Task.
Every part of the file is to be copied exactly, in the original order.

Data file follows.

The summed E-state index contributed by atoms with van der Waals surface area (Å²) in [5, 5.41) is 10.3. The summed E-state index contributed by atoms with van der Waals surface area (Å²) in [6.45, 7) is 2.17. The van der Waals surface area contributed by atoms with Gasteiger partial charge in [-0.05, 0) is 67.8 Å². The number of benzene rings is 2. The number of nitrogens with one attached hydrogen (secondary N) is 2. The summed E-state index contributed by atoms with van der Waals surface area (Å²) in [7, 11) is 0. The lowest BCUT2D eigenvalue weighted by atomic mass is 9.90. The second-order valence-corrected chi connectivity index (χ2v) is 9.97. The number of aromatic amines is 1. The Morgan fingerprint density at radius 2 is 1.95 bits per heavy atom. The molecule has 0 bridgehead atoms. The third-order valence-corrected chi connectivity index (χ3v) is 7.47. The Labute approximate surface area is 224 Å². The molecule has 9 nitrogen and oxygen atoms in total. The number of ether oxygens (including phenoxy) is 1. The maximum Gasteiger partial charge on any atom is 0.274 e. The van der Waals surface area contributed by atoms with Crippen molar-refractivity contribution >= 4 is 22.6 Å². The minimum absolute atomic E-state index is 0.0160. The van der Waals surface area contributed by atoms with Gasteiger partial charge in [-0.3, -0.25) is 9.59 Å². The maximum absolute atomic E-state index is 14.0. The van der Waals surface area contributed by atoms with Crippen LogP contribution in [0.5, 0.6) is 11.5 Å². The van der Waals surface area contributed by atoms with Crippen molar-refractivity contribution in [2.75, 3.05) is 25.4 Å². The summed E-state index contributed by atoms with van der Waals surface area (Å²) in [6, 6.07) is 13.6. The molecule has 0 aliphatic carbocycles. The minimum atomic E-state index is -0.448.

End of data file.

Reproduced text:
The summed E-state index contributed by atoms with van der Waals surface area (Å²) in [5, 5.41) is 10.3. The summed E-state index contributed by atoms with van der Waals surface area (Å²) in [6.45, 7) is 2.17. The van der Waals surface area contributed by atoms with Gasteiger partial charge in [-0.05, 0) is 67.8 Å². The number of benzene rings is 2. The number of nitrogens with one attached hydrogen (secondary N) is 2. The summed E-state index contributed by atoms with van der Waals surface area (Å²) in [7, 11) is 0. The lowest BCUT2D eigenvalue weighted by atomic mass is 9.90. The second-order valence-corrected chi connectivity index (χ2v) is 9.97. The number of aromatic amines is 1. The Morgan fingerprint density at radius 2 is 1.95 bits per heavy atom. The molecule has 0 bridgehead atoms. The third-order valence-corrected chi connectivity index (χ3v) is 7.47. The Labute approximate surface area is 224 Å². The molecule has 9 nitrogen and oxygen atoms in total. The number of ether oxygens (including phenoxy) is 1. The maximum Gasteiger partial charge on any atom is 0.274 e. The van der Waals surface area contributed by atoms with Crippen molar-refractivity contribution >= 4 is 22.6 Å². The minimum absolute atomic E-state index is 0.0160. The van der Waals surface area contributed by atoms with Gasteiger partial charge in [-0.3, -0.25) is 9.59 Å². The maximum absolute atomic E-state index is 14.0. The van der Waals surface area contributed by atoms with Crippen LogP contribution in [0.5, 0.6) is 11.5 Å². The van der Waals surface area contributed by atoms with Crippen molar-refractivity contribution in [2.75, 3.05) is 25.4 Å². The summed E-state index contributed by atoms with van der Waals surface area (Å²) in [6, 6.07) is 13.6. The molecule has 0 aliphatic carbocycles. The minimum atomic E-state index is -0.448.